- Category: World News
- Published Tuesday, February 16, 2016
- CTV News
GREENVILLE, S.C. -- George W. Bush won a bruising South Carolina presidential primary on his way to the Oval Office, as his father did before him.
Now it's his brother's turn, and for Jeb Bush, the most consequential foreign policy decisions of his brother's time in office are suddenly front and centre in his bid to keep alive his campaign for the 2016 Republican presidential nomination.
The former president had already announced plans to campaign for his younger brother on Monday in South Carolina, marking his most direct entry into the 2016 race to date. Then Republican front-runner Donald Trump used the final debate before the state's Feb. 20 primary as an opportunity to excoriate George W. Bush's performance as commander-in-chief.
The former president, Trump said, ignored "the advice of his CIA" and "destabilized the Middle East" by invading Iraq on dubious claims that Saddam Hussein had weapons of mass destruction.
"I want to tell you: they lied," Trump said. "They said there were weapons of mass destruction, there were none. And they knew there were none."
Trump didn't let up as Bush tried to defend his brother, dismissing his suggestion that George W. Bush built a "security apparatus to keep us safe" after the Sept. 11, 2001 attacks.
"The World Trade Center came down during your brother's reign, remember that," Trump said.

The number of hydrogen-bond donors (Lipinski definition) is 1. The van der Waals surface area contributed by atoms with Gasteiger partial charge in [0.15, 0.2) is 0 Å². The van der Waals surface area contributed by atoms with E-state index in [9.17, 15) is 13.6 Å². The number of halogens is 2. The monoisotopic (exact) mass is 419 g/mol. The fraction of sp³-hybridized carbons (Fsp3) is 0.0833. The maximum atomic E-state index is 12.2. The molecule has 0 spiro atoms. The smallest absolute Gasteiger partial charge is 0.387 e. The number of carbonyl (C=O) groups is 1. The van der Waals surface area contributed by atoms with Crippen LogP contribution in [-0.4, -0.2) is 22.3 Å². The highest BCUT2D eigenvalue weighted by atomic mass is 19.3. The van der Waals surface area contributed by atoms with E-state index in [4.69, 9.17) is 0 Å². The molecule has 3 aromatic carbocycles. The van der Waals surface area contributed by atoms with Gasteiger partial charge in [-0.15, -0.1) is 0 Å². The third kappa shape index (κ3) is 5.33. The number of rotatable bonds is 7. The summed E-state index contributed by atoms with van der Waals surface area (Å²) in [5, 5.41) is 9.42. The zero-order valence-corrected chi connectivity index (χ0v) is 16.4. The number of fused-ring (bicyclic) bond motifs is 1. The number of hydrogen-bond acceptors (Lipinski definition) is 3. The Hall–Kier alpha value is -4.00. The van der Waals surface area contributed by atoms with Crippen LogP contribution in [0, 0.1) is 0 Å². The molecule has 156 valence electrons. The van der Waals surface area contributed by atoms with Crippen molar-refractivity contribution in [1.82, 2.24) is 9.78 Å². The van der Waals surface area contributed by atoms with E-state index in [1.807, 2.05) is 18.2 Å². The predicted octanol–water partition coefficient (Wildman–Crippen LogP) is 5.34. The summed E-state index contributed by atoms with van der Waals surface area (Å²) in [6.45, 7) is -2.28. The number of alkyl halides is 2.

It was the latest example of the billionaire businessman's penchant for mocking his rival as a weak, privileged tool of the Republican Party establishment, special interests and rich donors.
But the exchange also highlighted the former Florida governor's embrace of his family name and history as he jockeys with Florida Sen. Marco Rubio and Ohio Gov. John Kasich to emerge from South Carolina as the clear challenger to Trump, who won the New Hampshire primary, and Texas Sen. Ted Cruz, the victor in Iowa's caucuses.
The approach moves away from Bush's months-long insistence that he's running as "my own man," but it could be a perfect fit for South Carolina. Noted South Carolina Sen. Lindsey Graham, who ended his Republican presidential campaign in December and endorsed Jeb Bush in January, said: "The Bush name is golden in my state."
George W. Bush retains wide appeal among Republicans, from evangelicals to business leaders and retired members of the military. All are prominent in South Carolina, with Bush campaign aide Brett Foster going so far as to say that George W. Bush is "the most popular Republican alive."
The attack on George W. Bush carries risk for Trump, given the Bush family's long social and political ties in South Carolina and the state's hawkish national security stance, with more than a half-dozen military installations and a sizable population of veterans.
Trump has repeatedly defied predictions that his comments might threaten his perch atop the field. And as he jousted Saturday with Trump, Jeb Bush said, "this is not about my family or his family."
Bustos reported from Miami.